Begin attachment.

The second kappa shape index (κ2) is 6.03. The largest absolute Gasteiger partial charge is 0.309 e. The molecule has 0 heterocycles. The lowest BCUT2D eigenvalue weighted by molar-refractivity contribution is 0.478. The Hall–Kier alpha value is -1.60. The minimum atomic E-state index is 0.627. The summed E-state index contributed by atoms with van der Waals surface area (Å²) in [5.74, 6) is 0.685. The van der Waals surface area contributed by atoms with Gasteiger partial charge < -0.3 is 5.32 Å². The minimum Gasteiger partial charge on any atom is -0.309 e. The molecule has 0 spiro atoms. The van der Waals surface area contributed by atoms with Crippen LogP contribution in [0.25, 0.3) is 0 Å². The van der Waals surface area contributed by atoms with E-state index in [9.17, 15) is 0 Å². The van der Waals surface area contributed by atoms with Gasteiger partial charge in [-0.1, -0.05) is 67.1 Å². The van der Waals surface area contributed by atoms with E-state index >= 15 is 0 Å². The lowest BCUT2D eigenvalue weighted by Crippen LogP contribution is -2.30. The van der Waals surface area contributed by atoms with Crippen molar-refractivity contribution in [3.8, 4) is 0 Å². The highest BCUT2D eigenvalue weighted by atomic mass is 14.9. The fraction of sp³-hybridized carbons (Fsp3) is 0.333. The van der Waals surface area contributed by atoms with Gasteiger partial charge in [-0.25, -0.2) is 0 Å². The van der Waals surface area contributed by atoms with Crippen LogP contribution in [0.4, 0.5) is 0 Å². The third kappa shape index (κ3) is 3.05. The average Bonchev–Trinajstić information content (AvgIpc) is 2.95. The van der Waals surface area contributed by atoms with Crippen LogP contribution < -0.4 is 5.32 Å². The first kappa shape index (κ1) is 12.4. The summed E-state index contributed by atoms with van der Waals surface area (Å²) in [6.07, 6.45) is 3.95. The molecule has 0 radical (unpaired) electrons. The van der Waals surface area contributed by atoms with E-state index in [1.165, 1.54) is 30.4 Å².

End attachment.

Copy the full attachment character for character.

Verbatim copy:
The second kappa shape index (κ2) is 6.03. The largest absolute Gasteiger partial charge is 0.309 e. The molecule has 0 heterocycles. The lowest BCUT2D eigenvalue weighted by molar-refractivity contribution is 0.478. The Hall–Kier alpha value is -1.60. The minimum atomic E-state index is 0.627. The summed E-state index contributed by atoms with van der Waals surface area (Å²) in [5.74, 6) is 0.685. The van der Waals surface area contributed by atoms with Gasteiger partial charge < -0.3 is 5.32 Å². The minimum Gasteiger partial charge on any atom is -0.309 e. The molecule has 0 spiro atoms. The van der Waals surface area contributed by atoms with Crippen LogP contribution in [0.25, 0.3) is 0 Å². The van der Waals surface area contributed by atoms with E-state index in [9.17, 15) is 0 Å². The van der Waals surface area contributed by atoms with Gasteiger partial charge in [-0.1, -0.05) is 67.1 Å². The van der Waals surface area contributed by atoms with E-state index >= 15 is 0 Å². The lowest BCUT2D eigenvalue weighted by Crippen LogP contribution is -2.30. The van der Waals surface area contributed by atoms with Crippen molar-refractivity contribution in [3.8, 4) is 0 Å². The highest BCUT2D eigenvalue weighted by atomic mass is 14.9. The fraction of sp³-hybridized carbons (Fsp3) is 0.333. The van der Waals surface area contributed by atoms with Gasteiger partial charge in [-0.25, -0.2) is 0 Å². The van der Waals surface area contributed by atoms with Crippen LogP contribution in [0.4, 0.5) is 0 Å². The third kappa shape index (κ3) is 3.05. The average Bonchev–Trinajstić information content (AvgIpc) is 2.95. The van der Waals surface area contributed by atoms with Crippen LogP contribution < -0.4 is 5.32 Å². The first kappa shape index (κ1) is 12.4. The summed E-state index contributed by atoms with van der Waals surface area (Å²) in [6.07, 6.45) is 3.95. The molecule has 0 radical (unpaired) electrons. The van der Waals surface area contributed by atoms with E-state index in [1.165, 1.54) is 30.4 Å².